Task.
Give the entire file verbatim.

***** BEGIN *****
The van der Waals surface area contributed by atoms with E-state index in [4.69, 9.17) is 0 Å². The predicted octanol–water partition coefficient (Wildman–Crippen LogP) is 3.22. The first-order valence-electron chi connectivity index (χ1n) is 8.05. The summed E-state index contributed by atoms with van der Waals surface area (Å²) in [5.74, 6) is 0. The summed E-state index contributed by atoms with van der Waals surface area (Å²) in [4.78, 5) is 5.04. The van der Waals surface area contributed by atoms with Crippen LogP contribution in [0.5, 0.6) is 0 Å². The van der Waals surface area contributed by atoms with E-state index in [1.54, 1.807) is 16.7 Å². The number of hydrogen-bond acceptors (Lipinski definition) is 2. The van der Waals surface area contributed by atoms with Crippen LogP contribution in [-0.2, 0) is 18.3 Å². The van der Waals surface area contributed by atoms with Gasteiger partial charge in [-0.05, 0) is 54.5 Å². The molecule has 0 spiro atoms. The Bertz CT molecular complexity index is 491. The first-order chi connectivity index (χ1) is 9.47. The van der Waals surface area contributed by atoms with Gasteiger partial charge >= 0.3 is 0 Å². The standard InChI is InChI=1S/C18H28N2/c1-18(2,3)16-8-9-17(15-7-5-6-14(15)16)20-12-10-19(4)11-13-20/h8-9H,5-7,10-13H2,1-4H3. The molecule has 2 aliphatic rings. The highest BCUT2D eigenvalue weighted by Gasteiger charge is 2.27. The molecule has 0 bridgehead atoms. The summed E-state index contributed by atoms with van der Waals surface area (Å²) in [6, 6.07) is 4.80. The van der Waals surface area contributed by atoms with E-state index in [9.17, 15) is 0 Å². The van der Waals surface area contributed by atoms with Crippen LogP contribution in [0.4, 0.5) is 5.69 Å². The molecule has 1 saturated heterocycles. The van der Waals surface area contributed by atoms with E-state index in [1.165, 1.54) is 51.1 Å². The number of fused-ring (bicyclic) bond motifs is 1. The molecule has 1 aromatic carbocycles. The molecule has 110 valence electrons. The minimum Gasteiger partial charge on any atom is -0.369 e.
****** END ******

The van der Waals surface area contributed by atoms with E-state index in [4.69, 9.17) is 0 Å². The predicted octanol–water partition coefficient (Wildman–Crippen LogP) is 3.22. The first-order valence-electron chi connectivity index (χ1n) is 8.05. The summed E-state index contributed by atoms with van der Waals surface area (Å²) in [5.74, 6) is 0. The summed E-state index contributed by atoms with van der Waals surface area (Å²) in [4.78, 5) is 5.04. The van der Waals surface area contributed by atoms with Crippen LogP contribution in [0.5, 0.6) is 0 Å². The van der Waals surface area contributed by atoms with E-state index in [1.54, 1.807) is 16.7 Å². The number of hydrogen-bond acceptors (Lipinski definition) is 2. The van der Waals surface area contributed by atoms with Crippen LogP contribution in [-0.2, 0) is 18.3 Å². The van der Waals surface area contributed by atoms with Gasteiger partial charge in [-0.05, 0) is 54.5 Å². The molecule has 0 spiro atoms. The Bertz CT molecular complexity index is 491. The first-order chi connectivity index (χ1) is 9.47. The van der Waals surface area contributed by atoms with Gasteiger partial charge >= 0.3 is 0 Å². The standard InChI is InChI=1S/C18H28N2/c1-18(2,3)16-8-9-17(15-7-5-6-14(15)16)20-12-10-19(4)11-13-20/h8-9H,5-7,10-13H2,1-4H3. The molecule has 2 aliphatic rings. The highest BCUT2D eigenvalue weighted by Gasteiger charge is 2.27. The molecule has 0 bridgehead atoms. The summed E-state index contributed by atoms with van der Waals surface area (Å²) in [6, 6.07) is 4.80. The van der Waals surface area contributed by atoms with E-state index in [9.17, 15) is 0 Å². The van der Waals surface area contributed by atoms with Crippen LogP contribution in [0.4, 0.5) is 5.69 Å². The molecule has 1 saturated heterocycles. The van der Waals surface area contributed by atoms with E-state index in [1.165, 1.54) is 51.1 Å². The number of fused-ring (bicyclic) bond motifs is 1. The molecule has 1 aromatic carbocycles. The molecule has 110 valence electrons. The minimum Gasteiger partial charge on any atom is -0.369 e.